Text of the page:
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AN EXCLUSIVE CLUB
Gary Smith
June 27, 1994
Forty years after Roger Bannister broke four minutes, the brotherhood of mile record holders gathered to honor their grand obsession
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June 27, 1994

An Exclusive Club

Forty years after Roger Bannister broke four minutes, the brotherhood of mile record holders gathered to honor their grand obsession

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JAZY: I ran so I would not have to fight the war in Algeria.

SNELL: I ran for recognition.

COE: I ran because I was meant to run.

LANDY: I loved to run because, in running, one's effort could be pinned down and quantified precisely.

IBBOTSON: I ran to prove to my father that I was better than my brother.

ELLIOTT: I ran later to prove that my spirit was the master of my body.

MORCELI: I run to be known as the greatest runner, the greatest of all time. I could not eat or sleep for a week after I lost in the [1992] Olympics. I have to win or die.

The bus pulled up to the Iffley Road track, where a battery of cameras four-dozen strong awaited the milers. Bannister's eyes rose to the white flag with the red cross, hoisted up the pole atop St. John the Evangelist Church just for this occasion—the same flag he studied 40 years ago to decide if the wind was telling him no. The starting pistol that commenced that race was laid in his hand, and the woman who fed him lunch that afternoon now stood at his side: Oh, do the Brits know how to do history. This was a celebration of the mile, not of himself, Bannister kept reminding everyone, but so much of the mile's magical dust was kicked up by Sir Roger's spikes on that long-ago day that it is no longer possible to sift one from the other.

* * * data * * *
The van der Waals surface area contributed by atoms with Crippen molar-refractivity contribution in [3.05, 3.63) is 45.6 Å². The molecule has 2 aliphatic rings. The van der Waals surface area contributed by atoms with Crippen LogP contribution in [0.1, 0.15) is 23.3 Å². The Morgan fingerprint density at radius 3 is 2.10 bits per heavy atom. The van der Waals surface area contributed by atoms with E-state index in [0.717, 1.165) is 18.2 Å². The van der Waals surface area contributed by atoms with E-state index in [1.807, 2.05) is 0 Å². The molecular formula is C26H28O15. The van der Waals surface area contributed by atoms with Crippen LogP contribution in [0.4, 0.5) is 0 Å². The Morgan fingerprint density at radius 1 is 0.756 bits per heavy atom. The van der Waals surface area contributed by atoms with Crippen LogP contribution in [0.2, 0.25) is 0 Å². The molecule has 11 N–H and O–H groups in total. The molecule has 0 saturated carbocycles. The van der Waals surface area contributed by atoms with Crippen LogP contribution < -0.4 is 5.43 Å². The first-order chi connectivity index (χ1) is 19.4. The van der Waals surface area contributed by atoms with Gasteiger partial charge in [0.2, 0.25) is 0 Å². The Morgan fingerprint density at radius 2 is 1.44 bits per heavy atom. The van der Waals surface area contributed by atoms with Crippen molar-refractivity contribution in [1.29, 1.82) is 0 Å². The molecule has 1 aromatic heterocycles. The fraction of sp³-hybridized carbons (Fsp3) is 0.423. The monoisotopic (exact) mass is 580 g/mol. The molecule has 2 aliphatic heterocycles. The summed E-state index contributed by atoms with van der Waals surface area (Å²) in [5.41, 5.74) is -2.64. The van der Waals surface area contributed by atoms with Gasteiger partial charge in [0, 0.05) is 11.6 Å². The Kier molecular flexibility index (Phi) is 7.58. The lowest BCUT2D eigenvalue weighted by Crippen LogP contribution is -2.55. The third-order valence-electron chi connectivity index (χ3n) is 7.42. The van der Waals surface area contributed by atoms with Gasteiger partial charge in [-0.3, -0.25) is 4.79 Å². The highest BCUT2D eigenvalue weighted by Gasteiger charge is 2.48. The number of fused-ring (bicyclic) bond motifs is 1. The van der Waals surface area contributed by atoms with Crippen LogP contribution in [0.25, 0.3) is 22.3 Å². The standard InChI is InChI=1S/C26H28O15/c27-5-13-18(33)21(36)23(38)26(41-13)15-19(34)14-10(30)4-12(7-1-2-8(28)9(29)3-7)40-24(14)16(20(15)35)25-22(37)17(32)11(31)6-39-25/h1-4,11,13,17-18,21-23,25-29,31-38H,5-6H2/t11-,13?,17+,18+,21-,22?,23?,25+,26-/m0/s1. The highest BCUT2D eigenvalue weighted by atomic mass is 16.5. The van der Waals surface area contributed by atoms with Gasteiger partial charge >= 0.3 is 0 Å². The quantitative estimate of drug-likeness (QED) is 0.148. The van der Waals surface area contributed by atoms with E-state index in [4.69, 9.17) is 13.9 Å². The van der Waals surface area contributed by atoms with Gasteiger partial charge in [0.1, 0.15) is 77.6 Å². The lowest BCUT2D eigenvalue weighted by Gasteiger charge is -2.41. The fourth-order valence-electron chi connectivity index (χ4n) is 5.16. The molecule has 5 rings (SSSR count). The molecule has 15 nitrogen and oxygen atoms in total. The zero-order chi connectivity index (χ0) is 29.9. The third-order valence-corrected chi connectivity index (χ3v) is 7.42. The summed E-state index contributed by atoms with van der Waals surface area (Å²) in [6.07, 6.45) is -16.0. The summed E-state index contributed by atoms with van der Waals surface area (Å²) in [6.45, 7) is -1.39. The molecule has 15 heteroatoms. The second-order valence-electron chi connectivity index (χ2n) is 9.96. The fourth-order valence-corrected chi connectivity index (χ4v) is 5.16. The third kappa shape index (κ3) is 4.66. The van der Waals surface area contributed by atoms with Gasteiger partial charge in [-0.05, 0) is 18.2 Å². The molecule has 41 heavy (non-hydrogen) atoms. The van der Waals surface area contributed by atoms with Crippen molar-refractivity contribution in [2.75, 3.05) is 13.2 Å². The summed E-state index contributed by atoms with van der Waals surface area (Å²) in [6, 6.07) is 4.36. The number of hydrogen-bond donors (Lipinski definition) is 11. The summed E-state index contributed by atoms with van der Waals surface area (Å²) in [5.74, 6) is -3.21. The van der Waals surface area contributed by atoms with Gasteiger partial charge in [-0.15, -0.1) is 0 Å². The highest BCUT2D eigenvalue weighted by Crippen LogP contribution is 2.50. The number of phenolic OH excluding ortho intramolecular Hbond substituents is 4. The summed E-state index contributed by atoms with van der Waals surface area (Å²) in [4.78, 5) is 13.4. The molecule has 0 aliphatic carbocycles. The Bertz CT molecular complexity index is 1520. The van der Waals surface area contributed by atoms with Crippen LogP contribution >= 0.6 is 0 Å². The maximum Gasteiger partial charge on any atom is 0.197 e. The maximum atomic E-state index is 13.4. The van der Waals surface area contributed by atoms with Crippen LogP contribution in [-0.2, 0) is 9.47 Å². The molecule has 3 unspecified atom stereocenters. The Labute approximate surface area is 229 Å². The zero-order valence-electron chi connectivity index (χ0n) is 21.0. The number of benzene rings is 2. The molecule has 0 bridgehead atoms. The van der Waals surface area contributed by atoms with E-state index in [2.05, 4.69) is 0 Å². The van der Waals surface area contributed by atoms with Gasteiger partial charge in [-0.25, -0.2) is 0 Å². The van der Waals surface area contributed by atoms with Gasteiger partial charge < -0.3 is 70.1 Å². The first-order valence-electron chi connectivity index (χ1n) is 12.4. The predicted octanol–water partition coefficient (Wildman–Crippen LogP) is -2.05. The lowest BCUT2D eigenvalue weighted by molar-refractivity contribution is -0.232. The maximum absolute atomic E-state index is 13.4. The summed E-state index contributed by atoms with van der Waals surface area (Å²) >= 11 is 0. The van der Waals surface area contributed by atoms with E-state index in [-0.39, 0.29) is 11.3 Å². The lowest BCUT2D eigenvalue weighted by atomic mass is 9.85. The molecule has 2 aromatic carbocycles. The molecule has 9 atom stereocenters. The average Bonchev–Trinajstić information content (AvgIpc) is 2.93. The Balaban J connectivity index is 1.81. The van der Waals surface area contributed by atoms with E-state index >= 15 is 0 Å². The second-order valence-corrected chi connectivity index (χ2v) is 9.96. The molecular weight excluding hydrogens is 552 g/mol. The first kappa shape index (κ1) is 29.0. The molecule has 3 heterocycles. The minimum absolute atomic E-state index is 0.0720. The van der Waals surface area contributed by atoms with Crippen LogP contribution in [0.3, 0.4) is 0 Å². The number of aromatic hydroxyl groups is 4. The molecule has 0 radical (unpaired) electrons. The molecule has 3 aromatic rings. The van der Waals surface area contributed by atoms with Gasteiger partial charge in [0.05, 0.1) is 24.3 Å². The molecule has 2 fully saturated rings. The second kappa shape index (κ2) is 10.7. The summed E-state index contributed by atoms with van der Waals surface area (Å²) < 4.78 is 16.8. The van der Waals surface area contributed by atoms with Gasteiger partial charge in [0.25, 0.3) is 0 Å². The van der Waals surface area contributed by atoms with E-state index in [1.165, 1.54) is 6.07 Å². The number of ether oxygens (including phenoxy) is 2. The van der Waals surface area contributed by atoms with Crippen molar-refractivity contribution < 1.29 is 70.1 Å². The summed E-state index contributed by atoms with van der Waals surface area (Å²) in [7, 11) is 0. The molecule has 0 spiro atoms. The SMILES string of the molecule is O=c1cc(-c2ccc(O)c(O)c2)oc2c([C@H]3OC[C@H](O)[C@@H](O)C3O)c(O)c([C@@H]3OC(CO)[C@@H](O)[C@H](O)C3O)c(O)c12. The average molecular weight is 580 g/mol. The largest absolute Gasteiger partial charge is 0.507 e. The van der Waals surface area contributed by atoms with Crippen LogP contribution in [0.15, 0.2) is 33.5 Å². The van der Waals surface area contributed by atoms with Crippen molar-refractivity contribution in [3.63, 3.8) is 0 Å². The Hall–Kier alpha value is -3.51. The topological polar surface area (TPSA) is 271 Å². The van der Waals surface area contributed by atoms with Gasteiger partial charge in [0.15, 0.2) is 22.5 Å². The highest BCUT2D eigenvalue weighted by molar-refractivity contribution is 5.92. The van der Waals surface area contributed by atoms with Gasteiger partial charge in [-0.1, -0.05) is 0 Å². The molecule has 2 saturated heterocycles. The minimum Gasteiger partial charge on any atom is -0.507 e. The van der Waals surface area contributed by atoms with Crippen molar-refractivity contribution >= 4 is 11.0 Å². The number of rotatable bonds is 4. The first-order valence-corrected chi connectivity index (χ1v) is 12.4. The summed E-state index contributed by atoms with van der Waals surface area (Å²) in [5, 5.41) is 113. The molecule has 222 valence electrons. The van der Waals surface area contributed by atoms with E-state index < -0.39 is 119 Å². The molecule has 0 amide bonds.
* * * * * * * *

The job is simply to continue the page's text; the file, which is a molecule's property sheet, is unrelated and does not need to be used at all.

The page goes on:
The cinder track was gone, replaced in 1976 by a synthetic surface. Bannister, limping slightly from the car accident 19 years ago that damaged an ankle and ended his weekend jogging, walked with Morceli across the last 40 feet before the finish line, and the Algerian, perhaps emboldened by the rare air he was drawing in, confided to reporters that he planned to make attempts at records this year in the 800, 1,000, 1,500 and 5,000 meters as well as the mile and two miles. "You have to attempt this when you are young enough," he said softly, "and not let the chance go by."

It was Morceli, always with the shy grin, the bowed head—always showing a deference that few any longer expect from the young—whose presence most gratified his elders. But as sweet as Morceli was, Sir Roger couldn't help himself. His crusading cry as a runner had been that the athlete was just a sliver of the whole man, and the first chance he had, as he and Morceli posed side by side for photographs the day before, the doctor asked the professional runner, "Do you have any plans for after you retire? What will you do when you are 35?"

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